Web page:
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[Lcdproc] CwLnx display corruption - possible cause and fix

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  • From: peter AT (Peter Marschall)
  • Subject: [Lcdproc] CwLnx display corruption - possible cause and fix
  • Date: Sat Apr 28 14:01:03 2007

Hi Dave,

On Saturday, 28. April 2007 01:07, Dave Platt wrote:
> Hi, all. I've been using LCDProc for several years, first
> on a home-kluged parallel-port HD44780, and more recently
> on a CwLinux 12232 hooked to /dev/ttyS1.
> I recently upgraded from the older release I'd been using
> (0.4.something) to 0.5.1, as I wanted to start using the
> more flexible button support for the CwLinux display. I
> immediately began observing severe corruption of the
> display, both when it switched screens/client, and during
> certain operations such as the drawing of horizontal
> bargraphs. At one point, the 12232 even switched into a
> strange, mutant 2-line/4-line mode with the bottom two lines
> semi-mirroring the first two, with a gray overlay... this
> required a complete power-cycle to reset.
> On looking at the CwLnx.c driver I noted that it had been
> extensively modified to support the 1602 model, and that
> there was some mention in the source code of the sort of display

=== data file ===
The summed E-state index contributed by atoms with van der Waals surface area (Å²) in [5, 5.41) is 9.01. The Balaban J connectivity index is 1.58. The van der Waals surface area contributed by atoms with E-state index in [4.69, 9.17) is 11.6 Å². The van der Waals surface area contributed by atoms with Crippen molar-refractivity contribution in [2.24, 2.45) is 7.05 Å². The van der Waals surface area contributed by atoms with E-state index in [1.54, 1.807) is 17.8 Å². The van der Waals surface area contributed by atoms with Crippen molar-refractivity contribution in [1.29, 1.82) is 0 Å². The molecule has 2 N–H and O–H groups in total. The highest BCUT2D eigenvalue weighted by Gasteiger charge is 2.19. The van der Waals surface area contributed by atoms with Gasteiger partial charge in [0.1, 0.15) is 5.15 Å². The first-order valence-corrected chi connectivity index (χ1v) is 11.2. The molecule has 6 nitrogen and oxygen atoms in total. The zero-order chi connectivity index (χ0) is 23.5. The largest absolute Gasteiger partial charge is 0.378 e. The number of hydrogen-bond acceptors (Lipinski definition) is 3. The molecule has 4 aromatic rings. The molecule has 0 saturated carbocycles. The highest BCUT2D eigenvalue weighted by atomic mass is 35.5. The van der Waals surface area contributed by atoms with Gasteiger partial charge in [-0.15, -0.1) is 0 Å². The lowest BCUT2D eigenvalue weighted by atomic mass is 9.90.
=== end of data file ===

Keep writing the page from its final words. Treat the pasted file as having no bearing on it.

> corruption I was seeing.

This is very likely to be caused by some "optimizations" I made
after the inclusion of the 1602 support to clean up the driver
a bit.
IIRC Write_LCD() previously was only called with one character at
a time. I changed the calls to use strings, but did not have a too
close look at the implementation in Write_LCD(), which I considered
(at my short glances) apt for the use with multiple chars.

Obviously it isn't ;-(
My bad.

> I've dug through the code, and have found both what I believe to
> be the cause of the display corruption, and a number of things
> I don't understand. I have an effective fix (I believe) for
> the display corruption, and I'm coming here to try to find
> a fix for my lack of understanding :-)
> I believe that the cause of the display corruption is due to
> a coding/design problem which misunderstands how non-blocking
> writes occur. In the Write_LCD routine, the code appears to
> assume that a nonblocking write() call will either:
> [1] write everything it was told to, and return a value
> matching the byte count it was told to write, or
> [2] return some other value, and not write anything at all.

That explains why it works for the 1-char case.
Here we only have to distinguish between 1 (= success)
and all other cases that are considered as EAGAIN.

With multiple chars the 1 - (size-1) case is falsely